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Consumer Behavior and ATM Surcharge Spikes

It happened with gasoline, it happens all the time with your cable bill and now it's happening (again) with ATM surcharges. Several major banks recently announced plans to increase the fees they charge non-customers when using their ATMs. So what's next?

It happened with gasoline, it happens all the time with your cable bill and now it's happening (again) with ATM surcharges. Several major banks recently announced plans to increase the fees they charge non-customers when using their ATMs.Earlier this October, Synergistics Research released a study called The Risk vs. Reward of ATM Surcharging. The figures showed that of the nearly 750 consumers polled, 65 percent said they would only use their bank's ATMs; 18 percent said they would use ATMs less; and 6 percent said they would change banks. Overall, according to William McCracken, Synergistics' CEO, the findings reveal that "consumers are resistant to ATM surcharging and may change their behavior in response to increased surcharges. Providers need to develop ATM pricing strategies based on an understanding of consumer resistance and behavior."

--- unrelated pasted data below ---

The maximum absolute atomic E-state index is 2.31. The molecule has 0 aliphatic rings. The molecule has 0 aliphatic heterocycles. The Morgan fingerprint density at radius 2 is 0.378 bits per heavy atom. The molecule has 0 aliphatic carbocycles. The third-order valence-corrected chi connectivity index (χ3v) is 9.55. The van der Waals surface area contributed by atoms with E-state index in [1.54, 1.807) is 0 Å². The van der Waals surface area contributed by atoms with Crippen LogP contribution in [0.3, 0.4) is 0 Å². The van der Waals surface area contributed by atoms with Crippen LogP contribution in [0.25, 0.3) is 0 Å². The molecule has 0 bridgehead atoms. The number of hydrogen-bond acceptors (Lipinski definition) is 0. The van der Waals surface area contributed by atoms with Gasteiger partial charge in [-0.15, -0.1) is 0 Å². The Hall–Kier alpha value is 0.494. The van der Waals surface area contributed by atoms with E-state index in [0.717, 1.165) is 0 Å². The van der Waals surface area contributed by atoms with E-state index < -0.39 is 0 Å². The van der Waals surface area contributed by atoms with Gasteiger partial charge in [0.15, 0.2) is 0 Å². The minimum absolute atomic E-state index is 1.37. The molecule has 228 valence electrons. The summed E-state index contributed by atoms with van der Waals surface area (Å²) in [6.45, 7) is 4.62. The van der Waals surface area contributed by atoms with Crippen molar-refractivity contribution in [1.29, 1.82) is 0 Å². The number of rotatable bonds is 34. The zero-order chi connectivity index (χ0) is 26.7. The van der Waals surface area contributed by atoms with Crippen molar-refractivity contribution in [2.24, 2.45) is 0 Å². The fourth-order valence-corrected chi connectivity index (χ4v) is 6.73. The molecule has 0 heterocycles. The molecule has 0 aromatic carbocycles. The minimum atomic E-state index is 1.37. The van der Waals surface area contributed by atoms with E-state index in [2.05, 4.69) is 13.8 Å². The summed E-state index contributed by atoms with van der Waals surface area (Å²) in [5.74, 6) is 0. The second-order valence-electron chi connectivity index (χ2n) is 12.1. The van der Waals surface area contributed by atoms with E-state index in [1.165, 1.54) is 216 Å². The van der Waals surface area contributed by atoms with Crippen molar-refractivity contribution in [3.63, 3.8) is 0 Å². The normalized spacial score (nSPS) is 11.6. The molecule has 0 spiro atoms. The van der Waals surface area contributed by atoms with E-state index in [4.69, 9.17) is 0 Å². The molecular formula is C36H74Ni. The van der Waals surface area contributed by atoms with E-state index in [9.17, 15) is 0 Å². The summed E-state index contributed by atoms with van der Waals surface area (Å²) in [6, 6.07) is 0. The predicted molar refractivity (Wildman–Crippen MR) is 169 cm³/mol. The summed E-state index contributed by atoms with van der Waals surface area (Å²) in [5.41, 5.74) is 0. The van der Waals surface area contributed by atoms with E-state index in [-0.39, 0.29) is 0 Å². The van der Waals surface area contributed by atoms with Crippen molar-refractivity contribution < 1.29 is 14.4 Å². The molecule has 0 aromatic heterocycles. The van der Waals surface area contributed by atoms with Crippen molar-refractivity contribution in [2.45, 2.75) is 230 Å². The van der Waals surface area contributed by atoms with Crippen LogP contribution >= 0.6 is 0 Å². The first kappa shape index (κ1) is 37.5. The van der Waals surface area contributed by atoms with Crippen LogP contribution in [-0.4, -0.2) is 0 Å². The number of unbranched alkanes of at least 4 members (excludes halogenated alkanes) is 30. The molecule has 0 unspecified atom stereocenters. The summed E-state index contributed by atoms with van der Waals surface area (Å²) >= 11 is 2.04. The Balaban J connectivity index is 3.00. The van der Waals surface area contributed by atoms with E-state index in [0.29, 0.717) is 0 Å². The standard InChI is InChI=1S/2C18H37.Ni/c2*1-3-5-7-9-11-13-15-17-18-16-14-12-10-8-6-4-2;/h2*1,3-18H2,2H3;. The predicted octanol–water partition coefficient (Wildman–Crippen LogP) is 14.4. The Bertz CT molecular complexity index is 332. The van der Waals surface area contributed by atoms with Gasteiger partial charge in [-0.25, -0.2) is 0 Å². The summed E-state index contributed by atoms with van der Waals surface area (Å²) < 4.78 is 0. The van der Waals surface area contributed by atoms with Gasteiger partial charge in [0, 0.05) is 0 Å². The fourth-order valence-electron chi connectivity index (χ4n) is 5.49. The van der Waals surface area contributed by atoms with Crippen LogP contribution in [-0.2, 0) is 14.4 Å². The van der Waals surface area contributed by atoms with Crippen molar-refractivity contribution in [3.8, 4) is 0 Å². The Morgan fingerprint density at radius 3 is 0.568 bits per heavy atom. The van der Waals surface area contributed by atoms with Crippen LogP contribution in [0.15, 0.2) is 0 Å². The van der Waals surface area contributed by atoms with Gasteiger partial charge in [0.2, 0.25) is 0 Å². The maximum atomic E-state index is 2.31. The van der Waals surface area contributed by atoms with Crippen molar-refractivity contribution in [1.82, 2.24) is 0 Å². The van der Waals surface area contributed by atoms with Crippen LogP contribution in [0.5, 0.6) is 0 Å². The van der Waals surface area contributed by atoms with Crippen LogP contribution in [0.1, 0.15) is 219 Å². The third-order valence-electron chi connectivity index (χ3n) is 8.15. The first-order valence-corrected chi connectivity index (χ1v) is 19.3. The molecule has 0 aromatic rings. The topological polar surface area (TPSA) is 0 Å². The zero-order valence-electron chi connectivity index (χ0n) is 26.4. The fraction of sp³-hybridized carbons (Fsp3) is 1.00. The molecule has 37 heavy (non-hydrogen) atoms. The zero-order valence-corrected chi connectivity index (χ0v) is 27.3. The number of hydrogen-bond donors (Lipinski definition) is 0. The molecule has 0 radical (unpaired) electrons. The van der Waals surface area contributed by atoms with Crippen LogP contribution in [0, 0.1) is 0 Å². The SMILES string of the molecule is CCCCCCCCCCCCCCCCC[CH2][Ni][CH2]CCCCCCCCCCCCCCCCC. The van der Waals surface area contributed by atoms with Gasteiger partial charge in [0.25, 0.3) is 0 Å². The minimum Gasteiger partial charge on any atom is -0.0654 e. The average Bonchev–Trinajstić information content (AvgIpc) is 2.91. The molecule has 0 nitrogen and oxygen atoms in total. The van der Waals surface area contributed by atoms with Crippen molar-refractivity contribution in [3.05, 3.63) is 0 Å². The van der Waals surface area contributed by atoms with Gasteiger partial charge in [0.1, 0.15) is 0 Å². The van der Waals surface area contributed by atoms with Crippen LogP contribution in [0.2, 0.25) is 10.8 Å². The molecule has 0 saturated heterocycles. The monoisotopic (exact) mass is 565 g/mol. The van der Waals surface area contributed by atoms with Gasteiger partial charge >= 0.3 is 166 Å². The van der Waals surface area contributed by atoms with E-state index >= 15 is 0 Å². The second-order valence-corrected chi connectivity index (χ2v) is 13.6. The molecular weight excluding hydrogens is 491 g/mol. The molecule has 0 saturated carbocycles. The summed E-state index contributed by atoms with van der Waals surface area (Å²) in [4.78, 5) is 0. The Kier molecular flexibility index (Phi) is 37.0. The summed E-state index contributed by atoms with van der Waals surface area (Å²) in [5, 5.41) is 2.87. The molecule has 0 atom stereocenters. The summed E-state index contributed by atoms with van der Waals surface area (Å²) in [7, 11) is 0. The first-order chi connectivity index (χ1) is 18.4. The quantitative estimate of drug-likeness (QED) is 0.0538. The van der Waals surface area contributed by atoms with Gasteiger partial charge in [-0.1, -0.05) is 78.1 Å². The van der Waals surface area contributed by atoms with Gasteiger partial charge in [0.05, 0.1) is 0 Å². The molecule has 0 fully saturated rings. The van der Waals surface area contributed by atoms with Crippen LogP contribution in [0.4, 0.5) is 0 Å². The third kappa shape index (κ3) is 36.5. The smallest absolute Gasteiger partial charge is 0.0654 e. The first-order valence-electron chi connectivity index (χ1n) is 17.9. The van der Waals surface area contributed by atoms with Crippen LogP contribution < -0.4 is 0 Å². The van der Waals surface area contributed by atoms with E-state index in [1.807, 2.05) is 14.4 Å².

What's next? Will banks start charging for online banking and e-bill pay? Most have gone to a free model. It's what people have grown accustomed to over the past decade. But will the battle for more fee revenue make banks think twice about free Internet banking?

And what about mobile banking, for that matter? In this country, we're only now really seeing the vanguard of mobile banking/payments offerings. As banks settle more on an operating model and as consumers grow more comfortable with the concept, the adoption of m-banking will surely take off. But what about pricing there? Will banks charge for it? They do in other countries, like Korea, according to an analyst I heard give a talk at a conference several months ago. And people do pay for the service-because they want it.

But is the ATM channel different? People need access to cash, even with the movement toward electronic payments. We all know that feeling when we need cab fare and the only ATM nearby belongs to some bank we've never even heard of! But we bite the bullet and pay the $1.50 or $2.00 surcharge because we have to. However, what happens when that fee goes up to $3.00 or $4.00? Will people take the time to look for an in-network ATM? I'm guessing they will, to a point. I think in the end, it will be just like what's happening at the gas pump. We complain and moan about $3.00 gas but we still pay for it-because we have to.

Thank goodness for those merchants who let you get cash back at the point of sale when you use a card. We might be seeing more cases of people buying a $0.70 pack of gum so they can get the $50 they needed without paying Bank X $4.00 for the service!It happened with gasoline, it happens all the time with your cable bill and now it's happening (again) with ATM surcharges. Several major banks recently announced plans to increase the fees they charge non-customers when using their ATMs. So what's next?

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